Leading this season’s British charge, Cynthia Harrod-Eagles offers yet another mystery featuring Detective Inspector Bill Slider, who’s puzzled by the murder of a dashing doctor (Body Line. Severn House. Mar. 2011. ISBN 9780727869579. $28.95). In the second in a new series, retired Home Office pathologist Bernard Knight leaves behind his medieval Crowner John series for 1950s England, where Dr. Richard Pryor (yes, newly appointed Home Office pathologist) finds himself sorting through a tangle of cases in his small Welsh Borders town (According to the Evidence. Severn House. Apr. 2011. ISBN 9780727869869. $28.95).
Visit the Lake District in Martin Edwards’s The Hanging Wood (Poisoned Pen. Apr. 2011. ISBN 9781590588529. $24.95; pap. ISBN 9781590588543. $14.95), where Orla Payne tries to prove that the uncle who hanged himself did not murder her brother, missing for years. In Simon Tolkien’s King of Diamonds (Minotaur: St. Martin’s. Mar. 2011. ISBN 9780312539085. $24.99), more properly a thriller, a man convicted of murdering his former girlfriend’s lover escapes from prison on the very night she is found murdered. Enter Inspector Trave of the Oxford Police, set on finding the truth.

Historicals for Everyone
Fans of I.J. Parker (whose latest, The Masuda Affair, just received a starred LJ review) will dance on the tables when they hear that he’s back with another mystery featuring Sugawara Akitada novel, who’s suspected of murdering the nobleman who recently sacked him (The Fires of the Gods. Severn House. Apr. 2011. ISBN 9780727869890. $28.95). In The Curse-Maker (Minotaur: St. Martin’s. Feb. 2011. ISBN 9780312654191. $24.99), Kelli Stanley’s third book and second Roman workout after the witty and award-winning Nox Dormienda, Roman physician Arcturus and wife Gwyna are understandably perturbed to find a dead body in the pool when they arrive for vacation in Bath.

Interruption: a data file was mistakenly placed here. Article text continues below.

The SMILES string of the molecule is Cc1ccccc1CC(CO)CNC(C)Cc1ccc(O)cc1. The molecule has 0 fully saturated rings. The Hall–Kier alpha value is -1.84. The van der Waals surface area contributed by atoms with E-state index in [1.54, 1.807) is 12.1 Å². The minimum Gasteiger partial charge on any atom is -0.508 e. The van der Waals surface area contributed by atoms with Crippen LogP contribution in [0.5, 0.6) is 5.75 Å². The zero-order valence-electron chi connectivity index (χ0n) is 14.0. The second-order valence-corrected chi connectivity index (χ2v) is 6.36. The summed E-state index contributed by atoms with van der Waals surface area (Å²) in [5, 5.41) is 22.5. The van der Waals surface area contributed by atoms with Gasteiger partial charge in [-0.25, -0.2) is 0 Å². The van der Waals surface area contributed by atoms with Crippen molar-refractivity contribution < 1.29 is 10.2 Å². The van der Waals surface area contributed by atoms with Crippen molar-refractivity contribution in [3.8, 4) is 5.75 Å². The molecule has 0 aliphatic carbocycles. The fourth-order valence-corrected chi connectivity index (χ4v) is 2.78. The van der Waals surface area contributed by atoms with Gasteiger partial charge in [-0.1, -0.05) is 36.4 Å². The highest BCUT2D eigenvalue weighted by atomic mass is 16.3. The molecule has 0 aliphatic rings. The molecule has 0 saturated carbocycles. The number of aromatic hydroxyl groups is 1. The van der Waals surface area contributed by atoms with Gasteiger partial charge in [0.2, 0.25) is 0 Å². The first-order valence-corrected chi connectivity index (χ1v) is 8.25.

You can visit medieval times in Simon Beaufort’s A Dead Man’s Secret (Severn House. Mar. 2011. ISBN 9780727869722. $28.95), which sends former crusader knight Geoffrey Mappestone on a mission for King Henry, and Tony Hays’s The Beloved Dead (Forge: Tor. Apr. 2011. ISBN 9780765326287. $25.99). That’s the third in Hays’s Arthurian mystery series; the first, The Killing Way, got a starred LJ review. Moving up to the Roaring Twenties, you’ll find Dolores Gordon-Smith’s latest Jack Haldean mystery (Off the Record. Severn House. Mar. 2011. ISBN 9780727869746. $28.95)‚ perhaps the only mystery in which a gramophone inspires bloodshed. And an actor’s unsolved 1942 murder resurfaces in Bit Player: A Jeri Howard Mystery (Perseverance. Apr. 2011. ISBN 9781564744944. pap. $14.95) by Janet Dawson, whose first Jeri Howard Mystery (this is the tenth) won the St. Martin’s Press/PWA best first PI novel contest and some big nominations.